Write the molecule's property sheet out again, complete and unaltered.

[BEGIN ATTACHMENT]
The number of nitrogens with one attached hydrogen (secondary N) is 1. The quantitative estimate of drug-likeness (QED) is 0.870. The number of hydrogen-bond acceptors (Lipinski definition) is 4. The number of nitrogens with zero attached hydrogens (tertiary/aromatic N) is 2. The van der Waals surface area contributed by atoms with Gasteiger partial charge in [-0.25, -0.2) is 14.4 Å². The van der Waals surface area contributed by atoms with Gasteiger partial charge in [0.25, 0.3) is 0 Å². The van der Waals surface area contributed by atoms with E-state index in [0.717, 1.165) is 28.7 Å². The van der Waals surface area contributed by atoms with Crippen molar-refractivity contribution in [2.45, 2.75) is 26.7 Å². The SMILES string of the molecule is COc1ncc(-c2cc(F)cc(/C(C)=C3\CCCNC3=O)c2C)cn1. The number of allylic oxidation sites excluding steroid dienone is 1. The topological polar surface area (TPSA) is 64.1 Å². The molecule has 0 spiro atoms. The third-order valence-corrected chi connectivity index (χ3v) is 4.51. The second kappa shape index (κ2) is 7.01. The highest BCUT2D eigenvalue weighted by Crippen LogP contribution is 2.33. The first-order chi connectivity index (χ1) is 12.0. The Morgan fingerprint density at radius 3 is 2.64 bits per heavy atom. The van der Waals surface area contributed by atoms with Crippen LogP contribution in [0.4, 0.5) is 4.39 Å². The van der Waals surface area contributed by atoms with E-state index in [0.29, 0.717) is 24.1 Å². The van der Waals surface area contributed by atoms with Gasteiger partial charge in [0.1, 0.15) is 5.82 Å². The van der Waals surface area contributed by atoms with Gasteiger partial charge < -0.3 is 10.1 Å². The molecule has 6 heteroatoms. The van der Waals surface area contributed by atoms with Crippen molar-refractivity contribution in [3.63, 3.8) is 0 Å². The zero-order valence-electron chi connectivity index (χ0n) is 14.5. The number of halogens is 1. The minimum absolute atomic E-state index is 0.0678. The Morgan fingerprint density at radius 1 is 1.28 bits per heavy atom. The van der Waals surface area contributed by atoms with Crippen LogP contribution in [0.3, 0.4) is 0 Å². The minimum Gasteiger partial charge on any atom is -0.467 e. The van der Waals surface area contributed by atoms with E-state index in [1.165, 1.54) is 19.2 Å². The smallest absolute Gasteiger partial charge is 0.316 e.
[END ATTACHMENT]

The number of nitrogens with one attached hydrogen (secondary N) is 1. The quantitative estimate of drug-likeness (QED) is 0.870. The number of hydrogen-bond acceptors (Lipinski definition) is 4. The number of nitrogens with zero attached hydrogens (tertiary/aromatic N) is 2. The van der Waals surface area contributed by atoms with Gasteiger partial charge in [-0.25, -0.2) is 14.4 Å². The van der Waals surface area contributed by atoms with Gasteiger partial charge in [0.25, 0.3) is 0 Å². The van der Waals surface area contributed by atoms with E-state index in [0.717, 1.165) is 28.7 Å². The van der Waals surface area contributed by atoms with Crippen molar-refractivity contribution in [2.45, 2.75) is 26.7 Å². The SMILES string of the molecule is COc1ncc(-c2cc(F)cc(/C(C)=C3\CCCNC3=O)c2C)cn1. The number of allylic oxidation sites excluding steroid dienone is 1. The topological polar surface area (TPSA) is 64.1 Å². The molecule has 0 spiro atoms. The third-order valence-corrected chi connectivity index (χ3v) is 4.51. The second kappa shape index (κ2) is 7.01. The highest BCUT2D eigenvalue weighted by Crippen LogP contribution is 2.33. The first-order chi connectivity index (χ1) is 12.0. The Morgan fingerprint density at radius 3 is 2.64 bits per heavy atom. The van der Waals surface area contributed by atoms with Crippen LogP contribution in [0.4, 0.5) is 4.39 Å². The van der Waals surface area contributed by atoms with E-state index in [0.29, 0.717) is 24.1 Å². The van der Waals surface area contributed by atoms with Gasteiger partial charge in [0.1, 0.15) is 5.82 Å². The van der Waals surface area contributed by atoms with Gasteiger partial charge < -0.3 is 10.1 Å². The molecule has 6 heteroatoms. The van der Waals surface area contributed by atoms with Crippen molar-refractivity contribution in [3.63, 3.8) is 0 Å². The zero-order valence-electron chi connectivity index (χ0n) is 14.5. The number of halogens is 1. The minimum absolute atomic E-state index is 0.0678. The Morgan fingerprint density at radius 1 is 1.28 bits per heavy atom. The van der Waals surface area contributed by atoms with Crippen LogP contribution in [0.3, 0.4) is 0 Å². The minimum Gasteiger partial charge on any atom is -0.467 e. The van der Waals surface area contributed by atoms with E-state index in [1.165, 1.54) is 19.2 Å². The smallest absolute Gasteiger partial charge is 0.316 e.